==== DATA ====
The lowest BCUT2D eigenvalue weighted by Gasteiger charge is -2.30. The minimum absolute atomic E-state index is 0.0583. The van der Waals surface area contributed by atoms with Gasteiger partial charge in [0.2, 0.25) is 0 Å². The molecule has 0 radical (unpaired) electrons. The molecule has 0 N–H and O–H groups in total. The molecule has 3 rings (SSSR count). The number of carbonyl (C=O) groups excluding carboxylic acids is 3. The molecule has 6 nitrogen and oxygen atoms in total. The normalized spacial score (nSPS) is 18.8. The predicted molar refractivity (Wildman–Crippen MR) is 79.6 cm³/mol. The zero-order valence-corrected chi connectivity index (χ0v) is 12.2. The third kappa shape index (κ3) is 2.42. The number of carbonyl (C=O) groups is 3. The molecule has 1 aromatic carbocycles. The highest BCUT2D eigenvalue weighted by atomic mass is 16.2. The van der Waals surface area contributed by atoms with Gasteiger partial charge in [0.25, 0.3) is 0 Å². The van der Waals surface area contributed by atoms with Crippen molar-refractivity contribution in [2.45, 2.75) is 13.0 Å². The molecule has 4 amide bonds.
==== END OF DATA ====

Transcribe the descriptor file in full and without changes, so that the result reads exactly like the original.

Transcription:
The lowest BCUT2D eigenvalue weighted by Gasteiger charge is -2.30. The minimum absolute atomic E-state index is 0.0583. The van der Waals surface area contributed by atoms with Gasteiger partial charge in [0.2, 0.25) is 0 Å². The molecule has 0 radical (unpaired) electrons. The molecule has 0 N–H and O–H groups in total. The molecule has 3 rings (SSSR count). The number of carbonyl (C=O) groups excluding carboxylic acids is 3. The molecule has 6 nitrogen and oxygen atoms in total. The normalized spacial score (nSPS) is 18.8. The predicted molar refractivity (Wildman–Crippen MR) is 79.6 cm³/mol. The zero-order valence-corrected chi connectivity index (χ0v) is 12.2. The third kappa shape index (κ3) is 2.42. The number of carbonyl (C=O) groups is 3. The molecule has 1 aromatic carbocycles. The highest BCUT2D eigenvalue weighted by atomic mass is 16.2. The van der Waals surface area contributed by atoms with Gasteiger partial charge in [0.25, 0.3) is 0 Å². The van der Waals surface area contributed by atoms with Crippen molar-refractivity contribution in [2.45, 2.75) is 13.0 Å². The molecule has 4 amide bonds.